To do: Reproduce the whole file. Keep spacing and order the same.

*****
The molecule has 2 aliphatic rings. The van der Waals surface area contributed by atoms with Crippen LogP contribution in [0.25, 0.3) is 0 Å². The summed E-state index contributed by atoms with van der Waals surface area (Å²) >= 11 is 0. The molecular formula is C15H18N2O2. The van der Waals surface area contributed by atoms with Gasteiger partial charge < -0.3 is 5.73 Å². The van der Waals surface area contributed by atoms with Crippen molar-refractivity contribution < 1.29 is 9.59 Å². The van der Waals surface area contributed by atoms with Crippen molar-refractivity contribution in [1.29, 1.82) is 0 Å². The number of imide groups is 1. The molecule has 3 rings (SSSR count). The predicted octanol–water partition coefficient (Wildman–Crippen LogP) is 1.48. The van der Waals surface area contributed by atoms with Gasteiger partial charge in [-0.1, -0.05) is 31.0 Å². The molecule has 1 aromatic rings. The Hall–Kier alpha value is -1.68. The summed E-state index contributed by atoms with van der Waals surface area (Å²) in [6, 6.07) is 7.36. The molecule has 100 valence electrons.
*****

The molecule has 2 aliphatic rings. The van der Waals surface area contributed by atoms with Crippen LogP contribution in [0.25, 0.3) is 0 Å². The summed E-state index contributed by atoms with van der Waals surface area (Å²) >= 11 is 0. The molecular formula is C15H18N2O2. The van der Waals surface area contributed by atoms with Gasteiger partial charge < -0.3 is 5.73 Å². The van der Waals surface area contributed by atoms with Crippen molar-refractivity contribution < 1.29 is 9.59 Å². The van der Waals surface area contributed by atoms with Crippen molar-refractivity contribution in [1.29, 1.82) is 0 Å². The number of imide groups is 1. The molecule has 3 rings (SSSR count). The predicted octanol–water partition coefficient (Wildman–Crippen LogP) is 1.48. The van der Waals surface area contributed by atoms with Gasteiger partial charge in [-0.1, -0.05) is 31.0 Å². The molecule has 1 aromatic rings. The Hall–Kier alpha value is -1.68. The summed E-state index contributed by atoms with van der Waals surface area (Å²) in [6, 6.07) is 7.36. The molecule has 100 valence electrons.